I have always been interested in the history of the pots that I admire and study, that is to say, the historical context of how they came in to being, the creative spirit and the times that drives the potter. I am also fascinated by the history, the path the pot takes from its inception to the present day and with a number of pots, the provenance is well documented while other times, almost nothing is known about how it got to this moment in time. Over the years I have tried to play pottery detective and find out as much as I could about specific pots. From time to time, I would piece together provenance with catalogues that would arrive and shed some light on various aspects of the piece. Given the sheer number of pots an average potter creates, I am constantly surprised at the number of pieces that I have been able to identify through inclusion in both books and catalogues.
I guess I should get to the point and mention that about two months ago, I came in contact with a large and bold faceted vase by Shigaraki veteran, Kohyama Yasuhisa. As soon as I saw the piece, I had this sense that it was special and took the opportunity to email Kohyama-san to ask about the piece. A couple of days later, I received a response from Nakamoto Wakae, Kohyama's assistant detailing what sensei had remembered about the piece. He knew it was from the early 1970's but didn't have any additional info at that time. Now, two months later, I receive another email with a bit more information regarding the vase and a very important photo. The photo shows Kohyama-san and celebrated calligrapher, Toko Shinoda (b. 1913) who is this year celebrating her 100th birthday, in the back corner of the photo the large mentori-hanaire is shown. This picture is from the 1973 Tokyo Mitsukoshi exhibit in which a number famous figures attended his show; including Shinoda, Hamada Shoji and Kato Tokuro. Kohyama-san had, prior to this exhibit worked with Toko Shinoda in helping her produce a large architectural mural and in turn, she came to see his works from the first anagama built and fired in the Shigaraki Valley since the middle ages.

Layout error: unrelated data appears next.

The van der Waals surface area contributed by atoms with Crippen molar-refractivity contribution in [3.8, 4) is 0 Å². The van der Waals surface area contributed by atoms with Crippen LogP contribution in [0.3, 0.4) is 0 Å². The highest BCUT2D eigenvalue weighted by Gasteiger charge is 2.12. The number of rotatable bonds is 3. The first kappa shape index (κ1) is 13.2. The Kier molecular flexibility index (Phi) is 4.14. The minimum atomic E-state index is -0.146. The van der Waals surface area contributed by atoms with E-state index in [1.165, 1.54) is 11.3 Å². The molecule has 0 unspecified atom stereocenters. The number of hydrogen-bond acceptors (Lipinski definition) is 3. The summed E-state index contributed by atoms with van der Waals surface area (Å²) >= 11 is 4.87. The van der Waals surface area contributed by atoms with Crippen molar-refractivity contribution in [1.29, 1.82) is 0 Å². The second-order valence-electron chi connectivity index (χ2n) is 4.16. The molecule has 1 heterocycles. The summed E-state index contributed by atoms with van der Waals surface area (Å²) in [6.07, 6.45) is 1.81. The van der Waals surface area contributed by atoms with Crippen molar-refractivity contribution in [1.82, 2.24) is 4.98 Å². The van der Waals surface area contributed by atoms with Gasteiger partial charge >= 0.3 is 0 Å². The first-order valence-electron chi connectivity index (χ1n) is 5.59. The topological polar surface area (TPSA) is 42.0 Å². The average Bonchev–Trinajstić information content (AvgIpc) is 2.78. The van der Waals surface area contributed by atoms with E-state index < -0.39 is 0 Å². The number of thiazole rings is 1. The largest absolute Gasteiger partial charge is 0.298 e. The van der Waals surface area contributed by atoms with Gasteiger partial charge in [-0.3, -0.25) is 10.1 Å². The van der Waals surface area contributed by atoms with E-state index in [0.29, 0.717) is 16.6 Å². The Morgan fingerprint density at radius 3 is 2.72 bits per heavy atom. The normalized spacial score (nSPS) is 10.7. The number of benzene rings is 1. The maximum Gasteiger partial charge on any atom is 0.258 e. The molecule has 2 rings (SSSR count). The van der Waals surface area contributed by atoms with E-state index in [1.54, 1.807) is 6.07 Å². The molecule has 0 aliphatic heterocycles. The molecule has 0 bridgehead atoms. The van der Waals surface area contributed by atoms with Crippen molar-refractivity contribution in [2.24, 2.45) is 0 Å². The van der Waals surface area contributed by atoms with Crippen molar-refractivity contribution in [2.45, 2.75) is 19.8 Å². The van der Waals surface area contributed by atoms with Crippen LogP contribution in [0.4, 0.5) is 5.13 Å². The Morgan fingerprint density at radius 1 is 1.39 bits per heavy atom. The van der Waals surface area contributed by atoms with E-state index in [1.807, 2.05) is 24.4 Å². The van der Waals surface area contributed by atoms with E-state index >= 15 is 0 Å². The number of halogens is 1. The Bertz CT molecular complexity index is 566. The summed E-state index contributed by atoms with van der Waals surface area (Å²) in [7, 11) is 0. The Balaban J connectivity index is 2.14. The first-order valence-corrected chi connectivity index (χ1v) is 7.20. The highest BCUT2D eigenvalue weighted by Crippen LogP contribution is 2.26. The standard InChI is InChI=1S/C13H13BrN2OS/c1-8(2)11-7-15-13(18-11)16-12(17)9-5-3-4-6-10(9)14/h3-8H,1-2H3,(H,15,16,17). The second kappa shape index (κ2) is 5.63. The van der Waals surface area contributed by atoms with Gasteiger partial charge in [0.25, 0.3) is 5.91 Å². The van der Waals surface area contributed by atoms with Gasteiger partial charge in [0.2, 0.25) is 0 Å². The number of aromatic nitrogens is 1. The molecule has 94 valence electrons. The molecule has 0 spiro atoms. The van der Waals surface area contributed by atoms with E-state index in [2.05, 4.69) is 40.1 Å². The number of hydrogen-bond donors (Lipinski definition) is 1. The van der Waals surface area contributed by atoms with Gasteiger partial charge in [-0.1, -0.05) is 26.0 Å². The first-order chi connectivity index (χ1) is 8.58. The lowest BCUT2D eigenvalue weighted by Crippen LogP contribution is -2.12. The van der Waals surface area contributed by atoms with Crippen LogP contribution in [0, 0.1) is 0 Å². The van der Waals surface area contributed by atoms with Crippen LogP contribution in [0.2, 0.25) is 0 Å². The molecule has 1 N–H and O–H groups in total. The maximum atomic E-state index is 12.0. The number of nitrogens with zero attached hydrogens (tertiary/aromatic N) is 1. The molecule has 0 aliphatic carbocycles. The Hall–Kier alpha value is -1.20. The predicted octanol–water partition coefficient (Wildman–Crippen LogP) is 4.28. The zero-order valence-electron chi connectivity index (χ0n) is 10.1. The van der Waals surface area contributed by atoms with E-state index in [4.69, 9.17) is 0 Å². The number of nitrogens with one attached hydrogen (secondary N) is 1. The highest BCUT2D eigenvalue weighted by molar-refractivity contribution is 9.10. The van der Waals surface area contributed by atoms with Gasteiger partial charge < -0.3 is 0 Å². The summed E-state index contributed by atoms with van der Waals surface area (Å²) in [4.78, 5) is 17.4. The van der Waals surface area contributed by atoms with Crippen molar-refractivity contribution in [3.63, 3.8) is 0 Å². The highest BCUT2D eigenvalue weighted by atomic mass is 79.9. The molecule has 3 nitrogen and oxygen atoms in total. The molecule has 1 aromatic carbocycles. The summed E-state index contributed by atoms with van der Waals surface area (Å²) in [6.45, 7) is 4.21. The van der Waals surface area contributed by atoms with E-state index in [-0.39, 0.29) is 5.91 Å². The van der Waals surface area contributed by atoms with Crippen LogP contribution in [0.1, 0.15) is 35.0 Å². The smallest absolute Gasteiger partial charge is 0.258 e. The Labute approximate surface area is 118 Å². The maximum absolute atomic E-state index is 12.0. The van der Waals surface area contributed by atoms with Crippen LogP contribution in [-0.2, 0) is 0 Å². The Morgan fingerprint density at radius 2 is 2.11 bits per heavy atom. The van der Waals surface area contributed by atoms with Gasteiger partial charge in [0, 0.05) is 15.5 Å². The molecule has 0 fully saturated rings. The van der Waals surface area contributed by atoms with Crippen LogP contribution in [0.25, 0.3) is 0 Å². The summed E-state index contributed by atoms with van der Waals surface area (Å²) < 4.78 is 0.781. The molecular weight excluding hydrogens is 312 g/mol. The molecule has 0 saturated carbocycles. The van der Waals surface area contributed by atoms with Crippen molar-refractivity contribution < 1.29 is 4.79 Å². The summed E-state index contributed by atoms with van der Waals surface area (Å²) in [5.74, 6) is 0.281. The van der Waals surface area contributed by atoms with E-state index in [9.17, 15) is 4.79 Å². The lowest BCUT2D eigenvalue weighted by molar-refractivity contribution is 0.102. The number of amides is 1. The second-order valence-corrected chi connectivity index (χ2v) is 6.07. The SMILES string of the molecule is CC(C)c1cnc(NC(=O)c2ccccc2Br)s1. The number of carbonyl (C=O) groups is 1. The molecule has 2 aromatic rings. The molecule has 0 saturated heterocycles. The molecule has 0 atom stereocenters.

About the pot, at over 17" tall, the massive octagonal pot has a rather dramatic presence and commands its space with a distinctly positive authority. The rough and coarse surface is littered with feldspar bits melting out of the clay while the playful blend of fire color and various ash coatings articulate the pot and define the myriad of marks created during the faceting process. The mouth terminates in the trademark style of Kohyama-san and the lip is defined by a direct and spontaneous cut that since this pot was made, has been perfected over countless pieces. On the shoulder of the pot, there is a resisted shadow of clay color (botamochi), surrounded by ash from where a small round pot, a guinomi possibly, was fired to make best use of the limited space in the anagama kiln. I can not thank Kohyama-san enough for sending along the picture and information as it helps put the piece into context. I find it extremely satisfying to be able to reveal the history of some of these pieces but I am constantly aware that doing so has little to do with just dedicated footwork, is as often times absolute serendipity as it is anything else.
(Photo by Takeshi Fujimori courtesy of Kohyama Yasuhisa)